Relationships matter to each other, to our families, to our friends, and to the ones we love. When things get serious in a romantic connection, it becomes a genuine Relationship, where the thought of spending the rest of your life with this person and constructing your life together is a valid and understandable continuation of the relationship. Quitting a relationship doesn’t get any easier with age or experience, but we can get so wrapped up in our routines and schedules, the cozy grooves of our lives, that anything as disruptive and upsetting as ending a relationship might feel like too much effort and hassle, even if we aren’t happy. If you’re trapped in this situation, unsure whether or not to split up, have a look at the list of telltale indicators we’ve prepared for how to know when to end a relationship.
How to Know When to End a Relationship
#1. You talk about the relationship improving in some hypothetical future
In other words, you’re convinced the relationship will be better “when.” Some examples:
- I know he’ll appreciate me more when his friends get married.
- She’ll be more supportive of my anxiety disorder when we’ve finished school.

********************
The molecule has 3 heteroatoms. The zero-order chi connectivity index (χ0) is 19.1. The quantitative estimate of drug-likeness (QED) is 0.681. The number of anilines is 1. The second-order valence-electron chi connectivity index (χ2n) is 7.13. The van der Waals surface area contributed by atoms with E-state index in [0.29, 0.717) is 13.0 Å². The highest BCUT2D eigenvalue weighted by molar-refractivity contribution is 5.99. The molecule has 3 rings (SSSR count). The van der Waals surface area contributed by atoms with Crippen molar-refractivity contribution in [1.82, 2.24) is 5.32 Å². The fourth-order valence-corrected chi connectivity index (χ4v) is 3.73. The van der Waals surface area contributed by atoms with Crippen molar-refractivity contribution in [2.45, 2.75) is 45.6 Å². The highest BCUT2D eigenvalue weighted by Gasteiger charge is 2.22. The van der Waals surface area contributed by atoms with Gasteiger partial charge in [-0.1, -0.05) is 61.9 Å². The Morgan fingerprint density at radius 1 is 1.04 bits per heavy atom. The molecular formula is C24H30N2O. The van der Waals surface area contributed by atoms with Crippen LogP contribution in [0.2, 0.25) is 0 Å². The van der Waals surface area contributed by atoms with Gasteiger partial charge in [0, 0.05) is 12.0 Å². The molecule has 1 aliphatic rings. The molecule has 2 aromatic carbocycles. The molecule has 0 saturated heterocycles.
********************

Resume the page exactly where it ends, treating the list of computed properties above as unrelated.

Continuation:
- We’ll feel more connected when we move in together.
Many people feel that their partners will change become more dedicated, understanding, or affectionate when they reach a milestone or when some external stressor is relieved. This does happen, but it’s not a foregone conclusion. Would you still be in it for the long haul if you knew they’d never change?
Your desire to be in your relationship should be based on your current reality. Not some future vision of what it should be. Allowing imagined bonds to keep you in a relationship that isn’t working is a bad idea.
#2. You’re feeling pressured to change, and it makes you feel less worthy as a result
It’s one thing for your partner to request that you reduce the amount of garlic in your salad dressing. It’s one thing for them to tell you that you need to lose 20 pounds or find a better career. You want to be unconditionally loved by your mate. It’s most likely a projection of their own insecurity if they urge you to change. Tell them to talk to a counselor and to let you be yourself.
#3. You feel loved and supported…but only when you’re happy